If Ryan Pace specialized in throwing horseshoes or hand grenades, he’d be taking a victory lap Wednesday. But because he’s the general manager of a franchise that hasn’t had a star quarterback in 71 years, Pace once again found himself the target of Bears fans who’d allowed themselves to dream.
The Bears agreed to terms with Andy Dalton on a one-year, $10 million deal only after Pace was unable to convince the Sea-hawks to give up future Hall of Fame quarterback Russell Wilson, who had grown frustrated with being constantly planted in the dirt like a tulip bulb.
Wednesday, the Bears wanted the world, and probably Wilson himself, to know that they tried. Talk maven Dan Patrick, to whom Wilson explained his frustration earlier this offseason, detailed Pace’s “Godfather” offer: three first-round picks, a third-rounder and two players for Wilson.
That’s Herschel Walker trade territory. Khalil Mack and Akiem Hicks were among the players the Seahawks could have chosen from the Bears’ list, NFL Network reported, but the Bears lacked high-level talent on rookie contracts to deal. Their Round 1 draft picks wouldn’t have been high enough to guarantee a rookie quarterback.
Pace and Seattle general manager John Schneider both attended North Dakota State’s pro day Friday; but coach Pete Carroll nixed any deal, the NFL Network reported.
What now? The offer informs what the Bears’ next step could be:
—- If the Bears circle back and try to trade for Wilson again — be it next month or next year — the Seahawks absolutely can’t accept any less than what they just turned down. The Seahawks would eat $39 million in dead cap money if they move him before June 1. A 2021 trade seems unlikely, but falls just short of impossible, depending on whether the Seahawks give Wilson the control, and blocking, he desires.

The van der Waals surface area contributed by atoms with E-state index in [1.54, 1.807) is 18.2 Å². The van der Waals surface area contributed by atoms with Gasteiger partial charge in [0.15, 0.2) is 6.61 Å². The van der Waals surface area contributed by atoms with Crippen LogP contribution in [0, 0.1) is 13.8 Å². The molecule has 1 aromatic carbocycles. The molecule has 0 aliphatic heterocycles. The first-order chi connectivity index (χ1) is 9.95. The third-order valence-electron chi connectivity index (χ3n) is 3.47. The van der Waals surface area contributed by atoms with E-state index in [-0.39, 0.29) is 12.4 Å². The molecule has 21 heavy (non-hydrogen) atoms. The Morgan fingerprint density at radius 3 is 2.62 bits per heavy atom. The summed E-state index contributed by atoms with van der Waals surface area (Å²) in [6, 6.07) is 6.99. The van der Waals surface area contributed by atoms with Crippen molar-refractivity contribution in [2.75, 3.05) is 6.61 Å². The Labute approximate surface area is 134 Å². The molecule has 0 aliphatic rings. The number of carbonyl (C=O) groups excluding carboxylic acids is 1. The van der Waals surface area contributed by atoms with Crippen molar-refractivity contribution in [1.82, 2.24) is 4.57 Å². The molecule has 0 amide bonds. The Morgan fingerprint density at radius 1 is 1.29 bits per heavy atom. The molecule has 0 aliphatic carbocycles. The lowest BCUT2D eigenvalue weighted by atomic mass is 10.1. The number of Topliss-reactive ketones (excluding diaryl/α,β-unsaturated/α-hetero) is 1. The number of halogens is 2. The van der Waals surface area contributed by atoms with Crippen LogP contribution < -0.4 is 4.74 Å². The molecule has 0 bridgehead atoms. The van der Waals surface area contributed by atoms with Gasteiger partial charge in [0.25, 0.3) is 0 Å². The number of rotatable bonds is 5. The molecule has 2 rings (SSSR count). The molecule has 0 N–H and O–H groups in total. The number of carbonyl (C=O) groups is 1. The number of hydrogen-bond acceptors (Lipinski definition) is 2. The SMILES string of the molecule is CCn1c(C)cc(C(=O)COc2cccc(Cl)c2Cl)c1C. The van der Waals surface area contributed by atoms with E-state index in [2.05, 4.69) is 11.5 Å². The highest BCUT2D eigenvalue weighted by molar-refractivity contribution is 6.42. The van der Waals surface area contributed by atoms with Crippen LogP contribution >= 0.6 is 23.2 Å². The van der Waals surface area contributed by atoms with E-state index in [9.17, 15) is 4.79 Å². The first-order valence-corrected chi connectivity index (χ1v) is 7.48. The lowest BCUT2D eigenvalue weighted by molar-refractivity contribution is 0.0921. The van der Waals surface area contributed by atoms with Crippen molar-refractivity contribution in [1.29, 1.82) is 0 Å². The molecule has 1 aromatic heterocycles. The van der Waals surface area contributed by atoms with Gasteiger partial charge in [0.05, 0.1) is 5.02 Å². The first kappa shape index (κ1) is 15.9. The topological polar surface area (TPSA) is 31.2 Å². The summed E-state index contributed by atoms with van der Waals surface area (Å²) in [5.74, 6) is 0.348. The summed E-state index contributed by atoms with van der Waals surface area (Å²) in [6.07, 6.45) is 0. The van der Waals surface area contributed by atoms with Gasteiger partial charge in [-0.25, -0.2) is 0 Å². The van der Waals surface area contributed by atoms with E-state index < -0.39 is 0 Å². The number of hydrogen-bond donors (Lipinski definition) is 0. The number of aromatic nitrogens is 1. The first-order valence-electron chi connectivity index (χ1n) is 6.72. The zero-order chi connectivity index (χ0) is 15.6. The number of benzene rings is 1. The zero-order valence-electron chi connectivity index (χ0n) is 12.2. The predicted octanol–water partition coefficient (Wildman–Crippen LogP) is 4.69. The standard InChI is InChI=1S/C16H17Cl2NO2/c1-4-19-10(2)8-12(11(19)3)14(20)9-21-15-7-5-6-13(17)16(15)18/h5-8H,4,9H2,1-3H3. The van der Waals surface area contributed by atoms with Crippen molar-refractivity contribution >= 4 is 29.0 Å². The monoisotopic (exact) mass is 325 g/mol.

—- Pace isn’t afraid to mortgage the future if given the chance to land a quarterback, be it the Texans’ Deshaun Watson — whose future might be complicated by recent sexual assault allegations — or someone else. The Bears will be tied to every unhappy, half-decent starter in the league as long as Dalton and Nick Foles are the only quarterbacks on their roster. Foles might not be for much longer, either — after relegating Foles to a backup role with the Dalton trade, the Bears could try to deal him by Saturday, when his $4 million roster bonus is due.
—- The Bears are candidates to move up in the draft to select a quarterback they like in late April. It will cost them their first-round pick next year, at least, to move up 10 spots from No. 20 — the Texans traded the same to move from No. 25 to 12 to pick Watson in 2017 — but that’s still cheaper than what they offered for Wilson.
Even with Dalton in place, Pace isn’t done surveying the quarterback landscape. He and coach Matt Nagy began that discussion in early January and focused their attention on Wilson after his agent gave a four-team list of preferred destinations Feb. 25.
The Bears dangled their line in the water to try to lure the biggest fish.
But what’s the old line about mistaking activity for achievement? The Bears trying — and failing — to land Wilson should not be interpreted as noble. Pace merely tried to dig out of the hole he fell into when he signed Mike Glennon and traded for Mitch Trubisky in 2017. Trading for Foles last year didn’t vault him out of the hole, either.
It was as if Pace sold his house at the wrong time, walked down the street and offered the owner of a mansion far above the Zillow price, only to be told to hit the bricks.
It takes two to swing a deal, no matter how desperate the buyer might be.